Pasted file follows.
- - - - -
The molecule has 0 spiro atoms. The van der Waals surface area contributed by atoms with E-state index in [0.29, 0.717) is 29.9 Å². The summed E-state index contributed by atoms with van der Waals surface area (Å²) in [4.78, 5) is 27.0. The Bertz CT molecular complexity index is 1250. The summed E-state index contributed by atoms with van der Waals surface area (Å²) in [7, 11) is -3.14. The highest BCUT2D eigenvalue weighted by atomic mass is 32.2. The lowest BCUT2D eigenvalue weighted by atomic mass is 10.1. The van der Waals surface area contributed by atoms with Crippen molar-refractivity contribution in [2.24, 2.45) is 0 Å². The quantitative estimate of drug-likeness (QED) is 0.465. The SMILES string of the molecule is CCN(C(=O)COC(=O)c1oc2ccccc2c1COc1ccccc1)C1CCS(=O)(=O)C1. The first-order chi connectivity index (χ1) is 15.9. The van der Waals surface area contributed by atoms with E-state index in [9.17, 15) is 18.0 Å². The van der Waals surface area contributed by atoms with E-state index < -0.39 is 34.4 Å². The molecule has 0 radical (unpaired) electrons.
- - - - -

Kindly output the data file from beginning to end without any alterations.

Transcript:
The molecule has 0 spiro atoms. The van der Waals surface area contributed by atoms with E-state index in [0.29, 0.717) is 29.9 Å². The summed E-state index contributed by atoms with van der Waals surface area (Å²) in [4.78, 5) is 27.0. The Bertz CT molecular complexity index is 1250. The summed E-state index contributed by atoms with van der Waals surface area (Å²) in [7, 11) is -3.14. The highest BCUT2D eigenvalue weighted by atomic mass is 32.2. The lowest BCUT2D eigenvalue weighted by atomic mass is 10.1. The van der Waals surface area contributed by atoms with Crippen molar-refractivity contribution in [2.24, 2.45) is 0 Å². The quantitative estimate of drug-likeness (QED) is 0.465. The SMILES string of the molecule is CCN(C(=O)COC(=O)c1oc2ccccc2c1COc1ccccc1)C1CCS(=O)(=O)C1. The first-order chi connectivity index (χ1) is 15.9. The van der Waals surface area contributed by atoms with E-state index in [9.17, 15) is 18.0 Å². The van der Waals surface area contributed by atoms with E-state index < -0.39 is 34.4 Å². The molecule has 0 radical (unpaired) electrons.